ou can think of lots of good reasons to join a fitness center. And then your brain shifts into thinking about all the reasons why you don't: You won't know how to use the equipment properly and will look stupid, or even hurt yourself. You'll feel self-conscious around all those buffed-up bods in their fashionable workout suits. You won't really use the center enough to get your money's worth. And on the list of rationalizations could go.

Getting the most out of a fitness center depends in large part on picking the right center in the first place. And that means the one right for you. Choices abound, from chain outlets to locally owned centers, from small centers to mammoth ones, from upscale operations to more family-friendly places. Here are nine points to consider as you sift through your options:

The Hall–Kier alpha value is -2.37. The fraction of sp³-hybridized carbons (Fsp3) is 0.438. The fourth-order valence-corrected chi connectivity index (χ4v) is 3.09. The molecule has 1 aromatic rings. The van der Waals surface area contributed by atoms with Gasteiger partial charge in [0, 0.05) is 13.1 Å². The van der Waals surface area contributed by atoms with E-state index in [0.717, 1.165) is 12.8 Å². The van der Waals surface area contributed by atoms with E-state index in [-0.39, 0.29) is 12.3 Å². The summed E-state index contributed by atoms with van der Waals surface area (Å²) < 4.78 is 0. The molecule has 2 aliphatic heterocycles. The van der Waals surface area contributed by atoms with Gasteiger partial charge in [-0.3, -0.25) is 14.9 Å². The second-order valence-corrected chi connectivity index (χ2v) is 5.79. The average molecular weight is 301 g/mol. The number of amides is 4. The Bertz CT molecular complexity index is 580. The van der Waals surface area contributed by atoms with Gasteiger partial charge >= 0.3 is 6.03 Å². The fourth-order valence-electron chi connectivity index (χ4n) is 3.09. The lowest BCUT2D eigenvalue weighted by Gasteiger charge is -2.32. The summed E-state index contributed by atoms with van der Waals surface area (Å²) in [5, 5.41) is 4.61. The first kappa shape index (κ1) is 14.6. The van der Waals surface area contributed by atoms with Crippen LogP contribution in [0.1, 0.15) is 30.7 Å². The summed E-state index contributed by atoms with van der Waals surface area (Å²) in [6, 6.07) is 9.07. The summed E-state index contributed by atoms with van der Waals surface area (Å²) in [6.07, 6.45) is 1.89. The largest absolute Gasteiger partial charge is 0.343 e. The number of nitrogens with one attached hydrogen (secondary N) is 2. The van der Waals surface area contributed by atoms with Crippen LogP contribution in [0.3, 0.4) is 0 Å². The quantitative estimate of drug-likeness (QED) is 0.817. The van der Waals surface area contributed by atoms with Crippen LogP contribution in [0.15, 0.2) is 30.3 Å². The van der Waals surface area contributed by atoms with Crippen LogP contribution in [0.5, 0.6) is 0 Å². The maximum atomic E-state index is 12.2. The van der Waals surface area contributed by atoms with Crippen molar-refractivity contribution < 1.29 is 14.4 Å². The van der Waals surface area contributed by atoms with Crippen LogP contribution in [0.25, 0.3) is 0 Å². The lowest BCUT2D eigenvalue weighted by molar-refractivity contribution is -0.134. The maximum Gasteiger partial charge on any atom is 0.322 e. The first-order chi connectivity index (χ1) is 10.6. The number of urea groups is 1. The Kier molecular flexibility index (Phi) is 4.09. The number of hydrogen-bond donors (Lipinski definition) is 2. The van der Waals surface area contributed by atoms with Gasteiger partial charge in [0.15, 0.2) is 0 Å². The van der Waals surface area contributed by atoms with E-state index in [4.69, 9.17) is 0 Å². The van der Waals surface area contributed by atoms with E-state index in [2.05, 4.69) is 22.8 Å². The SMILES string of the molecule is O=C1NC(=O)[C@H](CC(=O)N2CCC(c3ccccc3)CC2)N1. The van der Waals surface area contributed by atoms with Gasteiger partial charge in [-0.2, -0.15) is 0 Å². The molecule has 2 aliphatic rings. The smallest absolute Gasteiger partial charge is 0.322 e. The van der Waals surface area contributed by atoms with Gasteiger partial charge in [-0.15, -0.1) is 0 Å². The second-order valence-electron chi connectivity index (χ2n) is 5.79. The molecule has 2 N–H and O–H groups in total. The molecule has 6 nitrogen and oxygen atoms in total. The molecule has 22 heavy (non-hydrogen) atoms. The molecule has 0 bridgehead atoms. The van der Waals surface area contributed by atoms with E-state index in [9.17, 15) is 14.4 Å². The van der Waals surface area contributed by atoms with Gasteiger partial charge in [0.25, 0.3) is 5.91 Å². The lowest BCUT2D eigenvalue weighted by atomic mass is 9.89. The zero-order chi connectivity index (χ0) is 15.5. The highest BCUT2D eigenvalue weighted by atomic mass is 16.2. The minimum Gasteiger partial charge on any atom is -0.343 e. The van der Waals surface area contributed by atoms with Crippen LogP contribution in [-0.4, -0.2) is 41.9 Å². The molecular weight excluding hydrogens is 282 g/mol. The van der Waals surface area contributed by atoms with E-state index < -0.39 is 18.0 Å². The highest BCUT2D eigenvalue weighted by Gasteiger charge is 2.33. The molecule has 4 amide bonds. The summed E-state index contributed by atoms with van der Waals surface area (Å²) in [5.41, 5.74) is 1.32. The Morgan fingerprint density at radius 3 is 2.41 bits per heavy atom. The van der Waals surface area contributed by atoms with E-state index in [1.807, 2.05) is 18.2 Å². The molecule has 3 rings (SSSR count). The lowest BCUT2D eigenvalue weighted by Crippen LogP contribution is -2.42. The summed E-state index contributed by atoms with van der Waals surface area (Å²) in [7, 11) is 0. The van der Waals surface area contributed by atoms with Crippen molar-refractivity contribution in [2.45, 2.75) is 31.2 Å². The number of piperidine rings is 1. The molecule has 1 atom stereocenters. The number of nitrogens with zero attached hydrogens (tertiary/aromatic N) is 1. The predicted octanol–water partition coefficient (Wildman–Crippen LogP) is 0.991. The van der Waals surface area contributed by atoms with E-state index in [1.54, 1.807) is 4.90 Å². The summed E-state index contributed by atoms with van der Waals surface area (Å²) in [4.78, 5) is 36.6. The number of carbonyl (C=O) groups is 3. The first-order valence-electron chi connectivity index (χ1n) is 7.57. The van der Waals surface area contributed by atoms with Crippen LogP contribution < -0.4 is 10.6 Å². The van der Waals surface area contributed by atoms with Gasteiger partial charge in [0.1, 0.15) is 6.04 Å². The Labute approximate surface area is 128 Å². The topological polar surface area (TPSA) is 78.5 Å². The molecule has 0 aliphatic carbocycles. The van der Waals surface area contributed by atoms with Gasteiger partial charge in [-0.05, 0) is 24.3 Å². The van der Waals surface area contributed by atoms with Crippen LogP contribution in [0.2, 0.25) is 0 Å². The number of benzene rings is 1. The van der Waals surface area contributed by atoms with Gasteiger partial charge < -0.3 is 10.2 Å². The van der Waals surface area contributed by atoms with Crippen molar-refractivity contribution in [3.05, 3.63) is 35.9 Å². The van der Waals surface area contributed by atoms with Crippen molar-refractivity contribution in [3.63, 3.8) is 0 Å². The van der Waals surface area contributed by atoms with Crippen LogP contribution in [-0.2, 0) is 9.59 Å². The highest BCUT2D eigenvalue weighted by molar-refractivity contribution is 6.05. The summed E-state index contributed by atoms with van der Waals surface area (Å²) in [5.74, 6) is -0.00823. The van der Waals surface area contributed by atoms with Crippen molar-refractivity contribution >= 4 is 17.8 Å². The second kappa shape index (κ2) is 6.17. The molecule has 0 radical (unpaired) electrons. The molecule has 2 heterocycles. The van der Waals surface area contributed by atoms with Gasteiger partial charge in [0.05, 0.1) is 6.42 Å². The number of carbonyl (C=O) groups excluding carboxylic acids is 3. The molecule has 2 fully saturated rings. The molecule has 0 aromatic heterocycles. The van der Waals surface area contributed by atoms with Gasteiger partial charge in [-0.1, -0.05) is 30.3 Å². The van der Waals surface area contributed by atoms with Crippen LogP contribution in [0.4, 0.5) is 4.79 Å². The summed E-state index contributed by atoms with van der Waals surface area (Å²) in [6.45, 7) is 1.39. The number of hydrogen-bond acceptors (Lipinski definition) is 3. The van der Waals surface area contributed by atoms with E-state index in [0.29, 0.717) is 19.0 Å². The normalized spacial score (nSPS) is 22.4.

Schedule a guided
tour at the
time of day
you're most likely
to do your

1. Location.
Convenience counts a great deal, fitness experts say. The easier it is for you to get to a center, the more likely you are to use it. In judging convenience of location, think first about the time of day you prefer to exercise. Before work? During your lunch break? At the end of your workday? If, say, it's the latter, pick a center that's right on your way home from work. If you hope to get the whole family active, choose a center near your home.

2. Affordability.
Compare centers' fees and what you're getting for your money. Pick a place that's within your budget. Otherwise, if the membership fee puts a strain on your finances, you'll soon have an excuse to drop out.

3. Personal interests.